Pathways to retirement: patterns of labor force participation and labor market exit among the pre-retirement population by race, Hispanic origin, and sex.

TitlePathways to retirement: patterns of labor force participation and labor market exit among the pre-retirement population by race, Hispanic origin, and sex.
Publication TypeJournal Article
Year of Publication2000
AuthorsFlippen, C, Tienda, M
JournalJ Gerontol B Psychol Sci Soc Sci
Volume55
Issue1
PaginationS14-27
Date Published2000 Jan
ISSN Number1079-5014
Call Numberpubs_2000_Flippen_CJGSeriesB.pdf
KeywordsAfrican Americans, Aged, Cross-Cultural Comparison, Employment, European Continental Ancestry Group, Female, Hispanic Americans, Humans, Logistic Models, Male, Middle Aged, Personnel Downsizing, Regression Analysis, Retirement, Sex Factors, Socioeconomic factors, United States
Abstract

OBJECTIVES: This study examines the pre-retirement labor force participation behavior of Black, White, and Hispanic men and women to determine how patterns of labor market exit differ among groups.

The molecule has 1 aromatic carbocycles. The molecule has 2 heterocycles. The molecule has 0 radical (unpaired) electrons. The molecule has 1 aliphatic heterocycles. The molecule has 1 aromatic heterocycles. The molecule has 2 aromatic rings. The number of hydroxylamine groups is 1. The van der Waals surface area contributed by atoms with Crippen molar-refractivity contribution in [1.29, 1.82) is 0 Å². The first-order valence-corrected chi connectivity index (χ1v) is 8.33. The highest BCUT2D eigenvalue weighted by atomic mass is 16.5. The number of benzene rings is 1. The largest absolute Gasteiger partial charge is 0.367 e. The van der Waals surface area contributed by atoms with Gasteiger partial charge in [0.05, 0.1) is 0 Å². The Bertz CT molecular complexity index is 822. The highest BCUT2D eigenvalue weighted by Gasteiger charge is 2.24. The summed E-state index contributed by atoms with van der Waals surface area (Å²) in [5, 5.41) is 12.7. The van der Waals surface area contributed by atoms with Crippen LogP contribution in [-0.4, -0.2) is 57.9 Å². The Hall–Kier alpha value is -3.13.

METHODS: We combine data from the first and second waves of the Health and Retirement Study and apply multinomial logit regression techniques to model labor force status in the first wave of the HRS and change over time.

RESULTS: Black, Hispanic, and female elderly persons experience more involuntary job separation in the years immediately prior to retirement, and the resulting periods of joblessness often eventuate in "retirement" or labor force withdrawal. Minority disadvantage in human capital, health, and employment characteristics accounts for a large part of racial and ethnic differences in labor force withdrawal. Nevertheless, Black men and Hispanic women experience more involuntary labor market exits than Whites with similar socioeconomic and demographic characteristics.

DISCUSSION: Workers most vulnerable to labor market difficulties during their youth confront formidable obstacles maintaining their desired level of labor force attachment as they approach their golden years. This has significant policy implications for the contours of gender and race/ethnic inequality among elderly persons, particularly as life expectancy and the size of the minority elderly population continue to increase.

DOI10.1093/geronb/55.1.s14
User Guide Notes

http://www.ncbi.nlm.nih.gov/pubmed/10728126?dopt=Abstract

Endnote Keywords

Labor Force Participation/Health Status/Economic Status/Retirement Planning/Basic Demographics

Endnote ID

8376

Alternate JournalJ Gerontol B Psychol Sci Soc Sci
Citation Key6707
PubMed ID10728126
Grant ListAG12857 / AG / NIA NIH HHS / United States